Concept Albums – Don't Be A Bloody Idiot

Thinking of basing your new album around the story of an eagle flying over The Andes and death?
 
You’d be a fool not to (see *). Concept albums, much like bow ties – are cool and with ‘wicc(a)’ Sheffield supergroup The Eccentronic Research Council bringing their potions and startling stories of The Pendle Witch Trials to Queens Social Club later this month – plus a great heritage of concept albums in Sheffield (examples below) – we thought we’d run through a few of our favourites.
 
The Wall? Ziggy Stardust? Not in here. Ver Flody and Der Bowie are the masters but we’ve tried to find a few lesser spotted (but equally amazing) examples with the emphasis on the recent second wave of concept albums of the last couple of years for this unordered top ten. Let’s gatefold!
 

 
LUKE HAINES – 9 ½ PSYCHEDELIC MEDITATIONS ON BRITISH WRESTLING OF THE 1970s AND EARLY 80s
Rasslin’! This is our online ed’s favourite. Haines did Lenny Valentino when he was The Auteurs and since then he’s been following a path less travelled we’d describe as 'Red Riding meets Brotherhood of Man’s Angelo'…
 

 
‘9 ½ Psychedelic Meditations on British Wrestling of the 1970s and Early 80s’ is a concept album about the likes of Kendo Nagasagi, Jackie Pallo and (Sheffielder Alert!) Leon Arras and it manages to pull a strange kind of glamour from the granny-catnip demi-sport. Here’s an ad.
 

 

 
CUD – WHEN IN ROME, KILL ME
Nineties indie skuttlers Cud hail from Leeds but remain beloved in Sheffield. Their debut is Exposed Magazine Graphic Designer Overlord Marc’s tip. Why? “Because it’s the most ridiculous concept album ever with nothing pretentious or up its own *rse,” Offers Exposed's expert typosetter. “It’s about a girl who needs a pair of glasses with slight Scooby Doo elements.” You know what? Sold. Here’s the band performing ‘Push and Shove’ from the album on their visit to the Leadmill last year…
 

 

 
NEUTRAL MILK HOTEL – IN THE AEROPLANE OVER THE SEA
Over to Robert from Sheffield's Nick-Cave-meets-Stereolab crooners The Purgatory Players for this one. Rob? ”At least three of us Players would name this album as our favourite ever. Heavily inspired by songwriter Jeff Mangum reading Anne Frank's diary, it also narrates the magical-realist myth poems of a whole host of other bizarre characters including an embalmed two-headed foetus that lives in a jar.  Sublime, poetic, moving and experimental, every listen opens new doors and shows new worlds.  A huge influence on our own album….”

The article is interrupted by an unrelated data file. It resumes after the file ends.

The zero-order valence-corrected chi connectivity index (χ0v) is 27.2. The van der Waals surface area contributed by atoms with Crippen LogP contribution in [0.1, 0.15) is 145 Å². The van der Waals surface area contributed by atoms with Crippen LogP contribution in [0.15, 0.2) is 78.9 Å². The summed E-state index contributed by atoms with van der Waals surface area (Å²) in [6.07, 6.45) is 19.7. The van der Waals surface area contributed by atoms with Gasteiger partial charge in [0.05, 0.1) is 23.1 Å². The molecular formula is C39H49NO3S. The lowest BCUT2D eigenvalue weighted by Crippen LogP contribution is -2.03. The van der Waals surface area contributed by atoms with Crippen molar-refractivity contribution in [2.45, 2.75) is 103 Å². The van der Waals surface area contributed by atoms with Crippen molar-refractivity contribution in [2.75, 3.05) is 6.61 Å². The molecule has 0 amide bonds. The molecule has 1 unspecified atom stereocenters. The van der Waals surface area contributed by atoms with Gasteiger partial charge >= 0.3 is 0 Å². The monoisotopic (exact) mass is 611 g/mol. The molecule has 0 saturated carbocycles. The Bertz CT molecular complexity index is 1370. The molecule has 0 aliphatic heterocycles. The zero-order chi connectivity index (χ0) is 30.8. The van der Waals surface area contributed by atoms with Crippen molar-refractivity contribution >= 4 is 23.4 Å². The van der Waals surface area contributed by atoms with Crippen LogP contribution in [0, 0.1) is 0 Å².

Here’s ‘King of Carrot Flowers’ from the album.
 

 

 
MAROON 5 – SONGS ABOUT JANE
What’s this? Exposed’s Magazine Editor Carl picks an album about girls? Textbook. Why Maroon 5, Carlos 1? “Does exactly what it says on the tin. An album about a girl – the good bits, the bad bits and everything inbetween.  I love it and it soundtracked a great time in my life mostly spent playing acoustic covers in Menzels…” Which is marvellous, but we’ve never been sure about ‘She Will Be Loved’. Is it time for a reappraisal?
 

 

 
GIRLS ALOUD – CHEMISTRY
Dealwithit.gif. A concept album about being a lass in your twenties in London. That’s right. Each song contains an average of five different choruses because it’s produced by Xenomania. Look, Johnny Marr's a fan, alright?
 

 

 
THE DECEMBERISTS – THE CRANE WIFE
We KNEW we could rely on The Payroll Union to pipe up with a suggestion. Their addictive Jeremy Kyle-like takes on Gothic Americana murders and murky goings own feature more tall tales than a giraffes' book club. Here’s Pete David from the band with his shout. “Following up from the magnificent Picaresque, The Crane Wife centres on a Japanese folk tale – from where the title is taken – and Shakespeare's The Tempest. It's an epic tale of bravery, valour and doomed love…"